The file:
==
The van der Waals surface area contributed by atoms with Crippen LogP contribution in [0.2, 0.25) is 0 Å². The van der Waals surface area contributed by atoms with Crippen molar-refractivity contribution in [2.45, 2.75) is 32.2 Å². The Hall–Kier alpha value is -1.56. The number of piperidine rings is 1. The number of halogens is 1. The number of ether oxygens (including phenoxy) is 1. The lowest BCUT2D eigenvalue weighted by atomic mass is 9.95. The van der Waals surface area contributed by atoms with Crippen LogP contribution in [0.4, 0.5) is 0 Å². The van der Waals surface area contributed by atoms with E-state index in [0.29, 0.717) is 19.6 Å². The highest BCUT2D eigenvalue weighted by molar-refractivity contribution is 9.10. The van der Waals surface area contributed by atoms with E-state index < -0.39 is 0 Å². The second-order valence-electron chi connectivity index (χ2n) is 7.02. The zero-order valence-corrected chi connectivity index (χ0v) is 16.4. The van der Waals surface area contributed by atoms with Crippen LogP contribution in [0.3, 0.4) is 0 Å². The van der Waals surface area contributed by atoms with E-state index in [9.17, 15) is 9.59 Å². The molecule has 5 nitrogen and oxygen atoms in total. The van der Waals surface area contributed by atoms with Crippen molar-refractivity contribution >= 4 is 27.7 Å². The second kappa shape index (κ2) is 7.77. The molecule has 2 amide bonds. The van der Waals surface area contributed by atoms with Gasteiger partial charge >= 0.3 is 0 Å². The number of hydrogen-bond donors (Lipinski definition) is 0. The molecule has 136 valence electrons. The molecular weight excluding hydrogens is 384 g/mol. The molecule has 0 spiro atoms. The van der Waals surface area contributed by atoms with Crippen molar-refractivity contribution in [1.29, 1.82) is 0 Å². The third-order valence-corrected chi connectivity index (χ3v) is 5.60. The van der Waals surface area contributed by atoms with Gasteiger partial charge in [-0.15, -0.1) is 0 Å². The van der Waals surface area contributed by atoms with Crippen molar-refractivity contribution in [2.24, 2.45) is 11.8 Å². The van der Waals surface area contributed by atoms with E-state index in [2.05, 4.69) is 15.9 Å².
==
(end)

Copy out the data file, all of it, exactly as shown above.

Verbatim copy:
The van der Waals surface area contributed by atoms with Crippen LogP contribution in [0.2, 0.25) is 0 Å². The van der Waals surface area contributed by atoms with Crippen molar-refractivity contribution in [2.45, 2.75) is 32.2 Å². The Hall–Kier alpha value is -1.56. The number of piperidine rings is 1. The number of halogens is 1. The number of ether oxygens (including phenoxy) is 1. The lowest BCUT2D eigenvalue weighted by atomic mass is 9.95. The van der Waals surface area contributed by atoms with Crippen LogP contribution in [0.4, 0.5) is 0 Å². The van der Waals surface area contributed by atoms with E-state index in [0.29, 0.717) is 19.6 Å². The highest BCUT2D eigenvalue weighted by molar-refractivity contribution is 9.10. The van der Waals surface area contributed by atoms with E-state index < -0.39 is 0 Å². The second-order valence-electron chi connectivity index (χ2n) is 7.02. The zero-order valence-corrected chi connectivity index (χ0v) is 16.4. The van der Waals surface area contributed by atoms with Crippen LogP contribution in [0.3, 0.4) is 0 Å². The van der Waals surface area contributed by atoms with E-state index in [9.17, 15) is 9.59 Å². The molecule has 5 nitrogen and oxygen atoms in total. The van der Waals surface area contributed by atoms with Crippen molar-refractivity contribution >= 4 is 27.7 Å². The second kappa shape index (κ2) is 7.77. The molecule has 2 amide bonds. The van der Waals surface area contributed by atoms with Gasteiger partial charge >= 0.3 is 0 Å². The number of hydrogen-bond donors (Lipinski definition) is 0. The molecule has 136 valence electrons. The molecular weight excluding hydrogens is 384 g/mol. The molecule has 0 spiro atoms. The van der Waals surface area contributed by atoms with Crippen molar-refractivity contribution in [1.29, 1.82) is 0 Å². The third-order valence-corrected chi connectivity index (χ3v) is 5.60. The van der Waals surface area contributed by atoms with Gasteiger partial charge in [-0.15, -0.1) is 0 Å². The van der Waals surface area contributed by atoms with Crippen molar-refractivity contribution in [2.24, 2.45) is 11.8 Å². The van der Waals surface area contributed by atoms with E-state index in [2.05, 4.69) is 15.9 Å².